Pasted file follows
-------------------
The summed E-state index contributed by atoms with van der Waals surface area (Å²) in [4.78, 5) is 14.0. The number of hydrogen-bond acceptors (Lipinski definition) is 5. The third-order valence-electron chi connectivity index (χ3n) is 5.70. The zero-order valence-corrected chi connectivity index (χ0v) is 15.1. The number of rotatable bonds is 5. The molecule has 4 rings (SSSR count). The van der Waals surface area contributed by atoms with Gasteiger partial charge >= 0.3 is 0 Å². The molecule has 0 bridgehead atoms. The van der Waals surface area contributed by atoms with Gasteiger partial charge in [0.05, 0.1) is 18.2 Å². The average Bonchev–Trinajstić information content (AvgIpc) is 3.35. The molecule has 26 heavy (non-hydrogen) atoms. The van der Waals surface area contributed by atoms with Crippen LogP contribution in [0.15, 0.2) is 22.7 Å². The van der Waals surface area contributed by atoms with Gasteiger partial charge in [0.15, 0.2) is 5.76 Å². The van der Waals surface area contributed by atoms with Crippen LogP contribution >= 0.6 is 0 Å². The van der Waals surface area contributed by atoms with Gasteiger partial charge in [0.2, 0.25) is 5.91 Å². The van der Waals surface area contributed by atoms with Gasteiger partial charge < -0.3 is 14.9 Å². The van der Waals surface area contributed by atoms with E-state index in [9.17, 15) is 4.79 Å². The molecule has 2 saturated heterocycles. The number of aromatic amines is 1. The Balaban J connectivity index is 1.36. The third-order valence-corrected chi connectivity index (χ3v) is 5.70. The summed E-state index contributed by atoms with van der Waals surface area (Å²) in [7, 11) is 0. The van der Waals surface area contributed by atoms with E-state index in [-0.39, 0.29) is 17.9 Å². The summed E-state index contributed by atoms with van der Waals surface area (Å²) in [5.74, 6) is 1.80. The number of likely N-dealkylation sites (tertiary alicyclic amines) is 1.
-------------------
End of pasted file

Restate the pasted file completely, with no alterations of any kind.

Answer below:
The summed E-state index contributed by atoms with van der Waals surface area (Å²) in [4.78, 5) is 14.0. The number of hydrogen-bond acceptors (Lipinski definition) is 5. The third-order valence-electron chi connectivity index (χ3n) is 5.70. The zero-order valence-corrected chi connectivity index (χ0v) is 15.1. The number of rotatable bonds is 5. The molecule has 4 rings (SSSR count). The van der Waals surface area contributed by atoms with Gasteiger partial charge >= 0.3 is 0 Å². The molecule has 0 bridgehead atoms. The van der Waals surface area contributed by atoms with Gasteiger partial charge in [0.05, 0.1) is 18.2 Å². The average Bonchev–Trinajstić information content (AvgIpc) is 3.35. The molecule has 26 heavy (non-hydrogen) atoms. The van der Waals surface area contributed by atoms with Crippen LogP contribution in [0.15, 0.2) is 22.7 Å². The van der Waals surface area contributed by atoms with Gasteiger partial charge in [0.15, 0.2) is 5.76 Å². The van der Waals surface area contributed by atoms with Crippen LogP contribution >= 0.6 is 0 Å². The van der Waals surface area contributed by atoms with Gasteiger partial charge in [0.2, 0.25) is 5.91 Å². The van der Waals surface area contributed by atoms with Gasteiger partial charge < -0.3 is 14.9 Å². The van der Waals surface area contributed by atoms with E-state index in [9.17, 15) is 4.79 Å². The molecule has 2 saturated heterocycles. The number of aromatic amines is 1. The Balaban J connectivity index is 1.36. The third-order valence-corrected chi connectivity index (χ3v) is 5.70. The summed E-state index contributed by atoms with van der Waals surface area (Å²) in [7, 11) is 0. The van der Waals surface area contributed by atoms with E-state index in [-0.39, 0.29) is 17.9 Å². The summed E-state index contributed by atoms with van der Waals surface area (Å²) in [5.74, 6) is 1.80. The number of likely N-dealkylation sites (tertiary alicyclic amines) is 1.